All this brings us to contemplate the next few years, about which Biden’s two years of abject failures have left us pessimistic. All threaten the integrity of our Constitutional order, our prosperity, and our freedoms:
- The “woke” assault on our families, sexual morality, history, national heroes, popular culture.
- The school curricula polluted by crude, unscientific racist fads and anti-science transsexual propaganda.
- The disastrous Covid mitigation protocols, about which Hoover senior fellow Scott Atlas writes, “professors with prestigious titles and affiliations denied scientific data about risks, effective mitigation and biological protection,” and “who spouted politicized opinion as if it were objective truth and demonized views counter to their preferred narrative.”
- The war on police, and the rogue prosecutors filling the streets with violent felons.
- The suicidal war on carbon that has left our electric grid vulnerable to severe weather and the machinations of our rivals.
- The censorship hollowing out our First Amendment.
- The inflation and a looming recession brought on by feckless spending and metastasizing debt.
- The de facto amnesty policy on the southern border that is allowing millions of unvetted illegal aliens and tons of dangerous drugs to be distributed throughout the country.
- The foreign policy of retreat coupled with an involvement in Ukraine, now costing $100 billion with little explanation for why, and no plan for how this stalemated conflict will end short of a dangerous escalation.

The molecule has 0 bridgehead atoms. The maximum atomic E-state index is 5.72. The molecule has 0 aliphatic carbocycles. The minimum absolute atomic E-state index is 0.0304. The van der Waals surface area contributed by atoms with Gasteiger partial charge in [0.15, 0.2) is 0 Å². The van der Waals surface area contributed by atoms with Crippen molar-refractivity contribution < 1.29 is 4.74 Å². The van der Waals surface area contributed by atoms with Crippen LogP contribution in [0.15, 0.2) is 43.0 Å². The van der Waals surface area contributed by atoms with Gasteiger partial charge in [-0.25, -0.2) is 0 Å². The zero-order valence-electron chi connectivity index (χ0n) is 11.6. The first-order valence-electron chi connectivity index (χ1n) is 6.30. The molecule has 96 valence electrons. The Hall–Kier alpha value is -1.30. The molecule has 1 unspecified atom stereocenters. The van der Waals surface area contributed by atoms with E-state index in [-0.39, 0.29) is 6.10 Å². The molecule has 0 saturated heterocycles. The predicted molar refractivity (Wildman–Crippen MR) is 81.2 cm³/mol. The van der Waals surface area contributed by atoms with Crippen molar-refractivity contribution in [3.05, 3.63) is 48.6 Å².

We need bold new policies to slow down our country’s suicide, and a fresh face younger than 60 and untainted by the D.C. company-town’s failures.
But right now, Donald Trump isn’t that fresh face anymore. His persona, policies, and in-your-face personality once were exciting and new compared to the old blue-suit and blow-dried hair Republican company men who many conservatives believed, fairly or not, had serially assumed the preemptive cringe in the face of the Democrats’ assaults on Constitutional rights and freedoms. Now Trump seems predictable and stale, an old champion who’s past his prime.
Again, Trump and his supporters will dispute that assessment. But its truth is not the point. The Roman poet Vergil wrote, “They have power because they seem to have power.” Perception, especially in a media world saturated with information, opinions, and images––an ever-shifting kaleidoscope spinning 24/7/365––frequently decides elections, not facts, truth, or principles.
Ultimately, however, what I or anybody else thinks is not the point. This spring the presidential campaign will rev up, and in 2024 the voters will decide who will represent the Republican Party. Will Donald Trump catch lightning in a bottle once more? I wouldn’t count him out. But in 2016, Trump was the new kid in town, facing off with one of the most unpleasant and mediocre establishment candidates since World War II. There’s a good chance that won’t be the case in 2024. There’s a governor in Florida who’s young and accomplished and has shown he will fight against the “woke” lunacy of our times. Dems aren’t rooting for Ron DeSantis the way they are for Donald Trump.
Obviously, a lot can happen in two years, most of it unforeseen. Trump himself in 2016 proved that banal truth. But in the end, we the people will make the choice, and for good or ill, we the people will have to live with it.